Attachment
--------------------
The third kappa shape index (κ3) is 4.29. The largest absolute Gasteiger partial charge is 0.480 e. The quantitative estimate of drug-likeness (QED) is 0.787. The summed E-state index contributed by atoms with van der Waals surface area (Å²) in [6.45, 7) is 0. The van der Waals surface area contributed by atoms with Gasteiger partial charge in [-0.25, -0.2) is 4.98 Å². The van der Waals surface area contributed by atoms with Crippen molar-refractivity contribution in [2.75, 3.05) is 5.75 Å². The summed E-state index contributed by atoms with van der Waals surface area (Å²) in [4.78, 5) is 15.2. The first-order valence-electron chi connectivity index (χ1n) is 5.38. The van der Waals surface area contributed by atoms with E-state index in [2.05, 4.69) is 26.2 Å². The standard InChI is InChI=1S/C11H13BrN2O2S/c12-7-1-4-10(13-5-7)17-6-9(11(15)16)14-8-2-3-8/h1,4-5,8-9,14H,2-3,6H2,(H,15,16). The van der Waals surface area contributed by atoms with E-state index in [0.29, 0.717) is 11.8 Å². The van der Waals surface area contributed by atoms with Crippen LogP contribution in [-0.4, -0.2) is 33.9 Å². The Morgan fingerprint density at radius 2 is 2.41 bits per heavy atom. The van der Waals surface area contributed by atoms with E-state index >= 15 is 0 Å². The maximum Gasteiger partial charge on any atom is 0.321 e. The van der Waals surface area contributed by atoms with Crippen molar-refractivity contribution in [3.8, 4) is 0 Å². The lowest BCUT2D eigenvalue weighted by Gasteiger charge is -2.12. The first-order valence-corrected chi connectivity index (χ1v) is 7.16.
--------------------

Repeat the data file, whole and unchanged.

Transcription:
The third kappa shape index (κ3) is 4.29. The largest absolute Gasteiger partial charge is 0.480 e. The quantitative estimate of drug-likeness (QED) is 0.787. The summed E-state index contributed by atoms with van der Waals surface area (Å²) in [6.45, 7) is 0. The van der Waals surface area contributed by atoms with Gasteiger partial charge in [-0.25, -0.2) is 4.98 Å². The van der Waals surface area contributed by atoms with Crippen molar-refractivity contribution in [2.75, 3.05) is 5.75 Å². The summed E-state index contributed by atoms with van der Waals surface area (Å²) in [4.78, 5) is 15.2. The first-order valence-electron chi connectivity index (χ1n) is 5.38. The van der Waals surface area contributed by atoms with E-state index in [2.05, 4.69) is 26.2 Å². The standard InChI is InChI=1S/C11H13BrN2O2S/c12-7-1-4-10(13-5-7)17-6-9(11(15)16)14-8-2-3-8/h1,4-5,8-9,14H,2-3,6H2,(H,15,16). The van der Waals surface area contributed by atoms with E-state index in [0.29, 0.717) is 11.8 Å². The van der Waals surface area contributed by atoms with Crippen LogP contribution in [-0.4, -0.2) is 33.9 Å². The Morgan fingerprint density at radius 2 is 2.41 bits per heavy atom. The van der Waals surface area contributed by atoms with E-state index >= 15 is 0 Å². The maximum Gasteiger partial charge on any atom is 0.321 e. The van der Waals surface area contributed by atoms with Crippen molar-refractivity contribution in [3.8, 4) is 0 Å². The lowest BCUT2D eigenvalue weighted by Gasteiger charge is -2.12. The first-order valence-corrected chi connectivity index (χ1v) is 7.16.